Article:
I have often read about Julie Phillips and her discrimination work. Julie has worked with many clients over the years. Their legal battles have been widely covered in newspapers, television and radio. Julie always appeared to have so much passion fighting for human rights and equal opportunities.
I have often wanted to know more about Julie and her work. It was wonderful to get the opportunity to interview her recently at her home in Melbourne's northern suburbs. I came away feeling inspired. I also wanted to support Julie's work fighting discrimination for people with a disability.
Friendly and approachable
I first met Julie about 25 years ago when she was working as a case manager for the Victorian Deaf Society (Vicdeaf). I remember she was friendly and approachable. She could also communicate fluently in Auslan (Australian Sign Language).
While working at Vicdeaf in early 2000, Julie got involved with two Deaf families involved in legal action. The matter was abruptly settled on the first day of the court case. Julie was astonished. She realised that if people with a disability fought back they could get their rights recognised. They just have to
push, push and don't accept no for an answer, Julie says.
Julie has worked as a disability advocate and law clerk for the past 10 years. She has provided discrimination advocacy for people with a disability. Most of her work has been at no charge to her clients. Julie's volunteer work includes helping clients to write letters to the Victorian and Australian Equal Opportunity and Human Rights Commissions. She also assists with mediation.
Julie says her work is often very challenging. It can be particularly difficult going up against large legal teams. Julie works with just two lawyers. But her clients are often making claims against organisations with a lot more resources at their disposal. They often have large law firms and senior barristers.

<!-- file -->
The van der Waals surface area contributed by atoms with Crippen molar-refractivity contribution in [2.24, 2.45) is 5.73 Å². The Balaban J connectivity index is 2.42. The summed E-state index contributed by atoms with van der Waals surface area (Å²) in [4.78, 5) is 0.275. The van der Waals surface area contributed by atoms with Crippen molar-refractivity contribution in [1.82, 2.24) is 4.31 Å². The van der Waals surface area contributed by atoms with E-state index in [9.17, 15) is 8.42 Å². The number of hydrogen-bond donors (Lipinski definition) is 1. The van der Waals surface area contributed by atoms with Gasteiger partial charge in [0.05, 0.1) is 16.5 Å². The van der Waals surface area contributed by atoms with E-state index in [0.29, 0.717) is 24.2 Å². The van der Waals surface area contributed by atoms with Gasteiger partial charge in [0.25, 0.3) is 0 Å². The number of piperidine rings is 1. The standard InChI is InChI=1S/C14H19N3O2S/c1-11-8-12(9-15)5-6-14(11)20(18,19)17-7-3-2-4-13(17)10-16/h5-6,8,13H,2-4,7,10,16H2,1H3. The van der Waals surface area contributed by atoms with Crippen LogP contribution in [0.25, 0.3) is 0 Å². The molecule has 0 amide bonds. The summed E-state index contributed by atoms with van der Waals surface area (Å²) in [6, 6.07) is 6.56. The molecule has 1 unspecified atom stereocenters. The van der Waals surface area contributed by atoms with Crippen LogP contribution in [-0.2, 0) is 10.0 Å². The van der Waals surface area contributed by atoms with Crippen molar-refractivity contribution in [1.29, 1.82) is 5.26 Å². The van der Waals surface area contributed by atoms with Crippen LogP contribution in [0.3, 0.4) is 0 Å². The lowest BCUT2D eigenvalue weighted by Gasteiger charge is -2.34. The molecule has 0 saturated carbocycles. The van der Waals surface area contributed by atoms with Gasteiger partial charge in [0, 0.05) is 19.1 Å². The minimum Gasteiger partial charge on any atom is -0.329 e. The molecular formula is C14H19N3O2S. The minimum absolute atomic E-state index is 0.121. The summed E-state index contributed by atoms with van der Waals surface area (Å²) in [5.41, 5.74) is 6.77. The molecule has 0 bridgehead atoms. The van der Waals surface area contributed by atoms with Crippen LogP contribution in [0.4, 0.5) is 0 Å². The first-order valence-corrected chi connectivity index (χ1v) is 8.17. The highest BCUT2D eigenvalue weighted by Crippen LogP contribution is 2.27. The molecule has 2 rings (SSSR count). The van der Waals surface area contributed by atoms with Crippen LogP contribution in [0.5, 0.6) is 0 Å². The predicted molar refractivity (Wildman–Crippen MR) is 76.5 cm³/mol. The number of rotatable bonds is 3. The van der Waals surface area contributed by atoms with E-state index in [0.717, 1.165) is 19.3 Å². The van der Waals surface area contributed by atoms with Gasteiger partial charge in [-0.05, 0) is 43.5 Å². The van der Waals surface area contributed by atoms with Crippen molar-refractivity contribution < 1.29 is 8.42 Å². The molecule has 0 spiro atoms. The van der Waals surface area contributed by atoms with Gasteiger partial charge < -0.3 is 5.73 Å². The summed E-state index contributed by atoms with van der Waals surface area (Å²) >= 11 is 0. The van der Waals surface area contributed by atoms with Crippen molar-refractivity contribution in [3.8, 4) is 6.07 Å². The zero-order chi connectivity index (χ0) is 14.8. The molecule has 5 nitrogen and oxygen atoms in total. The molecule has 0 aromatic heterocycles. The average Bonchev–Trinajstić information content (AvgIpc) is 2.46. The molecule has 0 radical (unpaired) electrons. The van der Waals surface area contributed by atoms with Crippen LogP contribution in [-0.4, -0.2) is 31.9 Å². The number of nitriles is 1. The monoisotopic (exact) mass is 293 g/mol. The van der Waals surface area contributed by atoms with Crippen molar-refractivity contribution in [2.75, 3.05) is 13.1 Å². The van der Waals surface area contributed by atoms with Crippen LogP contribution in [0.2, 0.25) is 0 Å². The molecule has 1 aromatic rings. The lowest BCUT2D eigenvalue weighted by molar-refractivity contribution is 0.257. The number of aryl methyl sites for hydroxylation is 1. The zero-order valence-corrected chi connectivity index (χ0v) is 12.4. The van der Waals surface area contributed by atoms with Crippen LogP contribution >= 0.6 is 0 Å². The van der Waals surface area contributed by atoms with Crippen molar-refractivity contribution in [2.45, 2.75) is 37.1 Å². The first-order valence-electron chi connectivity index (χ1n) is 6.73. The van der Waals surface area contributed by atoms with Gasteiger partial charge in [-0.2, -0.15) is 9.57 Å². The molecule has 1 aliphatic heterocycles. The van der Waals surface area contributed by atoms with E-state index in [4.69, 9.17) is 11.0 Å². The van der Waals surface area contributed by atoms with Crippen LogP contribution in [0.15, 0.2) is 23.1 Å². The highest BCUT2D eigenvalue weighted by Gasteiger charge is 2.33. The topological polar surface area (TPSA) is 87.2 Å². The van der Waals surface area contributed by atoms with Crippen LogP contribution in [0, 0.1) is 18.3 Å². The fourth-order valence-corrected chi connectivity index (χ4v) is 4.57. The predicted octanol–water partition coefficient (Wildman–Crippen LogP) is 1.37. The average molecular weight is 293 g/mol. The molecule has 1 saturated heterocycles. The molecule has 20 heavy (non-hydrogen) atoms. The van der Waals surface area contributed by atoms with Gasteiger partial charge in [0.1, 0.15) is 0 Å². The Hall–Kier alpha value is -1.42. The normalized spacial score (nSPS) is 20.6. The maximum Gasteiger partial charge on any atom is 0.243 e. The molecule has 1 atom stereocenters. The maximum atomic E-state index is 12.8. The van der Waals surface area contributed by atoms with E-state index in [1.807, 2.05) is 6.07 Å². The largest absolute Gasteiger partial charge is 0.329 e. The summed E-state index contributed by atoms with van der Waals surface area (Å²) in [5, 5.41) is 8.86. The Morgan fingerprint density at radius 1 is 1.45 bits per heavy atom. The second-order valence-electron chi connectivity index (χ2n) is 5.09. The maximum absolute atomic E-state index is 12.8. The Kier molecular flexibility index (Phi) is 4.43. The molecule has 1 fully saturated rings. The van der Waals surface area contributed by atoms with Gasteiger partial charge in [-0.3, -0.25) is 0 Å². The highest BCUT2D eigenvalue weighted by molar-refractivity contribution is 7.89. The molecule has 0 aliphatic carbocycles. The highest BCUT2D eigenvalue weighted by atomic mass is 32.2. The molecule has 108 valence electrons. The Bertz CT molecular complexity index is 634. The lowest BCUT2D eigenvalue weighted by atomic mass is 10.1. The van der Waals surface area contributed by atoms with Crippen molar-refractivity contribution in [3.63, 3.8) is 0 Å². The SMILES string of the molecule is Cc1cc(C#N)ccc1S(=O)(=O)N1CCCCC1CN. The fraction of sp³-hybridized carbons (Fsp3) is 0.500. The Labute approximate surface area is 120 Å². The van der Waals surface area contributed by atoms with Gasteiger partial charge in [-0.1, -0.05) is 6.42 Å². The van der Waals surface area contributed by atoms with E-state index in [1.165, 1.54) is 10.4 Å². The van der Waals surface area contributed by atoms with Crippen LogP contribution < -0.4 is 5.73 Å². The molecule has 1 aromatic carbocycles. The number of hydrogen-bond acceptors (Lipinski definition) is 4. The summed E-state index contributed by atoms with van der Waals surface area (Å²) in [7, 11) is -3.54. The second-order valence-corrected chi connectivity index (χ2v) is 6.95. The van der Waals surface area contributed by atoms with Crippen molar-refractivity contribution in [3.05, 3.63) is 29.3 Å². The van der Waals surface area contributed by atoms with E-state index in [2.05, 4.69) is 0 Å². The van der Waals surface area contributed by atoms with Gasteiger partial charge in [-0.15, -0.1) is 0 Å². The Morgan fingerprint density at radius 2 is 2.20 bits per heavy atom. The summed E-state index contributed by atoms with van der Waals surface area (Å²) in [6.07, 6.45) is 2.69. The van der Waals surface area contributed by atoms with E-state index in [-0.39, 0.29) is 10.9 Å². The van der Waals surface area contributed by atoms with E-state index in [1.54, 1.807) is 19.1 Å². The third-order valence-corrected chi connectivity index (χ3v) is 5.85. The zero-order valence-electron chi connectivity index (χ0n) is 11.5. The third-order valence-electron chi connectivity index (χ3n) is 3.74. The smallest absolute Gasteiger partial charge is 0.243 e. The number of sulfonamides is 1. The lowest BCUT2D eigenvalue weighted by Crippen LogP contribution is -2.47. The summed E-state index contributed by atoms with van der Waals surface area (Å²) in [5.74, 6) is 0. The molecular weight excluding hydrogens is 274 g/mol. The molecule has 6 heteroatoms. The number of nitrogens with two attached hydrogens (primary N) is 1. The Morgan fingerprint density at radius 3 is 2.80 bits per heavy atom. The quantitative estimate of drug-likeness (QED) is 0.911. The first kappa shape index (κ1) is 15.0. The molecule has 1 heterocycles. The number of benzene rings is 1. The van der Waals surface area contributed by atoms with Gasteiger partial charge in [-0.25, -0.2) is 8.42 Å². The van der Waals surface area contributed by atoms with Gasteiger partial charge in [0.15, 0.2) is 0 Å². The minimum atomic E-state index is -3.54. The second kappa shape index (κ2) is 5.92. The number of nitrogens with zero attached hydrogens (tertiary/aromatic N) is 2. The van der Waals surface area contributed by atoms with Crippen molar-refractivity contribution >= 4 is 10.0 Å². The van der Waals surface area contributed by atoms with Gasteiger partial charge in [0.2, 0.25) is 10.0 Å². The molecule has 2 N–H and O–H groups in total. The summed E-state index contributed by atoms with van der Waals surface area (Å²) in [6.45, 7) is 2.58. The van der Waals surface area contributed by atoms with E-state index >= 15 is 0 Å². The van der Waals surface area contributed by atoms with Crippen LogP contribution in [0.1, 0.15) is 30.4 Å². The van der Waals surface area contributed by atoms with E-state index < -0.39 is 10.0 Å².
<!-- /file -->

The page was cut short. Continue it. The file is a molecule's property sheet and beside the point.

Julie also has a paid part-time job as a manager at Disability Discrimination Legal Service. Her work includes writing submissions to the Victorian Law Reform Commission. She also provides referrals, information and community education about discrimination. Julie also does some Auslan interpreting work.
I found it interesting that Julie has not studied law. But she certainly has a lot of experience in supporting people who making discrimination complaints. She is also wonderfully altruistic. And Julie certainly understands how many people with a disability are treated unfairly at schools, workplaces and events.
Julie says 80 per cent of her time doing volunteer work is devoted to families who feel like they have tried everything to fight discrimination with no success. Most of her other work is with adults who have a disability. Many are Deaf adults who face language barriers at their workplace, local events or other community activities.
Julie is passionate about access to education. She says mainstream schools should have to provide qualified Auslan interpreters. Julie believes the Australian Disability Discrimination Act should be stronger. She says a stronger act like in the United States would help ensure students with a disability receive more support. Julie says the United Nations Convention on the Rights of Persons with Disabilities should guide government policy. She says it should lead to laws that ensure people have supported access to essentials like education, accommodation and healthcare.